DETAILED DESCRIPTION OF THE INVENTION

The present invention relates to organopolysiloxanes of the general formula: ##STR1## wherein R1 =--(CH2)c --CH3

R2 =--(CH2)d --COO(CH2 --CHZ--O)e --R3

R3 =a C1 -C6 straight or branched chain alkyl group

Z=H or CH3

a=a whole number from 28 to 36 inclusive

b=a whole number from 5 to 12 inclusive

c=a whole number from 5 to 9 inclusive

d=a whole number from 8 to 12 inclusive

e=a whole number from 1 to 24 inclusive.

Preferred are compounds wherein c=7 and d=10. Also, compounds are preferred wherein R2 is the following group: ##STR2## in which m is a whole number from 1 to 12 inclusive, n is an integer from 0 to 12 inclusive, and d and R3 have the meanings given above.

The organopolysiloxanes of Formula I are prepared by reacting a methylpolysiloxane of Formula II: ##STR3## with an olefin of Formula III:

CH2 ═CH--(CH2)c-2 --CH3            (III)

and an ester of a straight chain unsaturated carboxylic acid of Formula IV:

CH2 ═CH--(CH2)d-2 --COOR3          (IV)

in the presence of a catalyst such as hexachloroplatinic acid at a temperature above about 80 C., preferably from about 100 C. to about 180 C.

The ester group --COOR3 is then transesterified by transesterification with a monoalkylated polyglycol of Formula V:

HO--(CH2 --CHZ--O)e --R3                    (V)

followed by removal of the R3 OH alcohol produced by the transesterification reaction

In the above reaction sequences, a, b, d, e, Z, and R3 have the same meanings as given above for the compounds of Formula I. In the above reaction sequence, the olefin of Formula III is preferably n-octene-1, and the ester of a straight chain unsaturated carboxylic acid of Formula IV is preferably undecylenic and methyl ester.

The organopolysiloxanes of Formula I are very effective foam inhibitors, and do not require the addition of a finely dispersed silicon dioxide or an aluminum dioxide. The compounds of Formula I are especially useful as defoamers in aqueous paint systems, since in contradistinction to the known mineral oxide-containing siloxane defoamers, they will not reduce the surface gloss of painted coatings. Accordingly, another feature of this invention is the use of the present organopolysiloxanes in aqueous dispersions and solutions of synthetic resins, such as alkyd resins, polyacrylates, or polyesters, and the compositions resulting therefrom.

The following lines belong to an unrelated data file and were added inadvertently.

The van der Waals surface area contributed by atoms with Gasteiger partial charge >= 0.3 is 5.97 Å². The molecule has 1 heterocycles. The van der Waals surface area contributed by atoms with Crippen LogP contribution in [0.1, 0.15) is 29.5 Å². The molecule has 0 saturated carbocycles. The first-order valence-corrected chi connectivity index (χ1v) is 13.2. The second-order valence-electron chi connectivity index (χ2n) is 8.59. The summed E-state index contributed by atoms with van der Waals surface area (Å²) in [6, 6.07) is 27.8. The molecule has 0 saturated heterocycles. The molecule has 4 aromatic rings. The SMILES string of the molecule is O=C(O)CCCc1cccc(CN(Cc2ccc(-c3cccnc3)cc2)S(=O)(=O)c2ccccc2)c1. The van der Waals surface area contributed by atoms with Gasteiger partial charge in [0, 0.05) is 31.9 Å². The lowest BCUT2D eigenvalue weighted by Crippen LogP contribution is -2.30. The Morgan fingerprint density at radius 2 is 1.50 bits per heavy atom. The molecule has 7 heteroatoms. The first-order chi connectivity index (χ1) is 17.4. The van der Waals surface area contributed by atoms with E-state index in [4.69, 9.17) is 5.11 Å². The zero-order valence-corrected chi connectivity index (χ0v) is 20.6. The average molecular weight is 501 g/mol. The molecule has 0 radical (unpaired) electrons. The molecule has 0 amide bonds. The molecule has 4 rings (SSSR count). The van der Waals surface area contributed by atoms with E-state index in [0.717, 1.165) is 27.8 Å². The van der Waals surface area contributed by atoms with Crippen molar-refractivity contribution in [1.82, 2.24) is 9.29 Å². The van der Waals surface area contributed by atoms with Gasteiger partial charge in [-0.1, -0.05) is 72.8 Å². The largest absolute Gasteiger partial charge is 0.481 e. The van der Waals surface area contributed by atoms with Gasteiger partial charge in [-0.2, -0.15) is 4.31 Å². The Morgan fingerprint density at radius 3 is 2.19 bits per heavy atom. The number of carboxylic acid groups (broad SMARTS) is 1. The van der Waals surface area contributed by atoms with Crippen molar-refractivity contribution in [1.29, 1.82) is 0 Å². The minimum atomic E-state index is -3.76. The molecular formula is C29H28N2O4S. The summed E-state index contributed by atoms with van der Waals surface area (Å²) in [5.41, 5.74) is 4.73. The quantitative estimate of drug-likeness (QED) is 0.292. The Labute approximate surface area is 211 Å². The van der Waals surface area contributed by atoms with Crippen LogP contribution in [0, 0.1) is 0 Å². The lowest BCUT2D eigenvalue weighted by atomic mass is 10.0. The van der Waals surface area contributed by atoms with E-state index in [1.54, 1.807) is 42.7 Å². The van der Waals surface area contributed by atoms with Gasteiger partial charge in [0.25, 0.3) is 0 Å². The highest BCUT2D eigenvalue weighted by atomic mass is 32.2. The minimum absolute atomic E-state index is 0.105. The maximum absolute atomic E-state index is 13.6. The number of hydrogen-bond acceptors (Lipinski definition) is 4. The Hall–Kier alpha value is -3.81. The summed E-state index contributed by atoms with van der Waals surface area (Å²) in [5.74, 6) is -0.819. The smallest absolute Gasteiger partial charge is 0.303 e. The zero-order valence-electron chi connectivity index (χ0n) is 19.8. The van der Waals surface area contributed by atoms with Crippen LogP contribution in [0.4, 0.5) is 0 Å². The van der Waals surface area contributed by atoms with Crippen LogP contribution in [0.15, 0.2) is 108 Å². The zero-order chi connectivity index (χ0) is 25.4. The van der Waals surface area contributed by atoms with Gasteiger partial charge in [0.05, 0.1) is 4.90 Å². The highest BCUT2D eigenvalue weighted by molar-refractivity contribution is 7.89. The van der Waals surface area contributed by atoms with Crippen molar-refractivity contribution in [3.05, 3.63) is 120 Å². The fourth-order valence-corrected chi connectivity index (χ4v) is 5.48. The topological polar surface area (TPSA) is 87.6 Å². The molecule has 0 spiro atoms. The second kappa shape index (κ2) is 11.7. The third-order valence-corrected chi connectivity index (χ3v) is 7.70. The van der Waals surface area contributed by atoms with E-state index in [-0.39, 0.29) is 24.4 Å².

The organopolysiloxanes of Formula I can be used without any additional additives. Alternatively, they may be mixed with polar solvents such as low molecular weight alcohols, ethers, glycols, oligomeric glycol ethers, mono- or dialkylated glycols, ketones, and neutral esters of low molecular mono- or dicarboxylic acids or mixtures of such polar solvents. Examples of the above include ethanol, propanol, i-propanol, butanol, ethylene glycol, propylene glycol, butylene glycol, mono-C1-4 -alkyl ether of di-C1-4 -alkyl ether of ethylene-propylene or butylene glycol and their oligomers, polyethylene or polypropylene glycols with an average of 2 to 10 glycol ether units, methyl ethyl ketone, ethylacetate, propyl acetate.